Introduction: As the HIV field evolves to better serve populations which are diverse in risk and access to services, it is crucial to understand and adapt the conceptual tools used to make sense of the HIV pandemic. In this commentary, we discuss the concept of general population. Using a synthetic and historical review, we reflect on the genesis and usage of the general population in HIV research and programme literature, pointing to its moral connotations and its impact on epidemiologic reasoning. Discussion: From the early days of the HIV pandemic, the category of general population has carried implicit normative meanings. General population represented those people considered to be undeserving of HIV acquisition, and therefore deserving of a response. Framing the HIV epidemic in sub-Saharan Africa as a generalized epidemic primarily affecting the general population has contributed to the exclusion of men who have sex with men from epidemic responses. The usage of this category has also masked heterogeneity among those it includes; the increasing focus on the use of interventions such as circumcision and HIV treatment as general population HIV prevention approaches has been marked by a lack of attention to heterogeneity among beneficiaries. Conclusions: We recommend that the term general population be retired from the field’s lexicon. HIV programmes should strengthen their capacity to describe the heterogeneity of those they serve and plan their interventions accordingly. To increase the efficiency and impact of the HIV response, it is urgent to stratify the category of general population by risk. Sexual networks are a promising basis for this stratification.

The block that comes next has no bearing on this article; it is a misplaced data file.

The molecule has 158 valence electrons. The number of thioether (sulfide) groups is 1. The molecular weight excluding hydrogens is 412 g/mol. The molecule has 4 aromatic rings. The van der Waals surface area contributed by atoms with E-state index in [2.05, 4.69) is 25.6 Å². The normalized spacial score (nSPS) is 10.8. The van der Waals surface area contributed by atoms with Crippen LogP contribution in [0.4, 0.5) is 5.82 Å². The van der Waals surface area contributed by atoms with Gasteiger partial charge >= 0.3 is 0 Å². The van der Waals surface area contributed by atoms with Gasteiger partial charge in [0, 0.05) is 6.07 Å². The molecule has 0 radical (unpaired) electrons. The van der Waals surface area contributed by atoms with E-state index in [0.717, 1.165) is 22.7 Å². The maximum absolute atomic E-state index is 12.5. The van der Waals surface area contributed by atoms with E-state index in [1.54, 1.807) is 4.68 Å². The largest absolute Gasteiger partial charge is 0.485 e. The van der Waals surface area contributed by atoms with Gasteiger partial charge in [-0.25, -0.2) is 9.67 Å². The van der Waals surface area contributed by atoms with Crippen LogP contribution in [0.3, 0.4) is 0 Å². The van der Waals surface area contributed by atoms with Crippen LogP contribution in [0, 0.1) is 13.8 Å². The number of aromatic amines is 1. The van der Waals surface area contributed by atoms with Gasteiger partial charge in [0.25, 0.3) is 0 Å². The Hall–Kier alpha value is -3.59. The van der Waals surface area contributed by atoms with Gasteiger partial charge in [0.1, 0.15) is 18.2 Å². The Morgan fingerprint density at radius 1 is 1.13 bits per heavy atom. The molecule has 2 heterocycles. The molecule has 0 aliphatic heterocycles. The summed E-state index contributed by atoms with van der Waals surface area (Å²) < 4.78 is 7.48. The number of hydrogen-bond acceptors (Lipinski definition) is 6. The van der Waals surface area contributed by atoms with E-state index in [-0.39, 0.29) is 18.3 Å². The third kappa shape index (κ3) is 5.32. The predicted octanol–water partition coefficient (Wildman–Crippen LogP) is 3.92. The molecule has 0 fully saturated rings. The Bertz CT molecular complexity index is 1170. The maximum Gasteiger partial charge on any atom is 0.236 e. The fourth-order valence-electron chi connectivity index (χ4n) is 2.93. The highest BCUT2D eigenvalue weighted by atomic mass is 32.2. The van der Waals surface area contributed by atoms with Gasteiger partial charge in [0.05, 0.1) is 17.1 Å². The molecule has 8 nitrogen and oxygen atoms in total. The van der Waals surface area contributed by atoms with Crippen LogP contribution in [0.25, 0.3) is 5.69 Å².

- LGBT persons
- general population
- key and vulnerable populations
- men who have sex with men
ASJC Scopus subject areas
- Public Health, Environmental and Occupational Health
- Infectious Diseases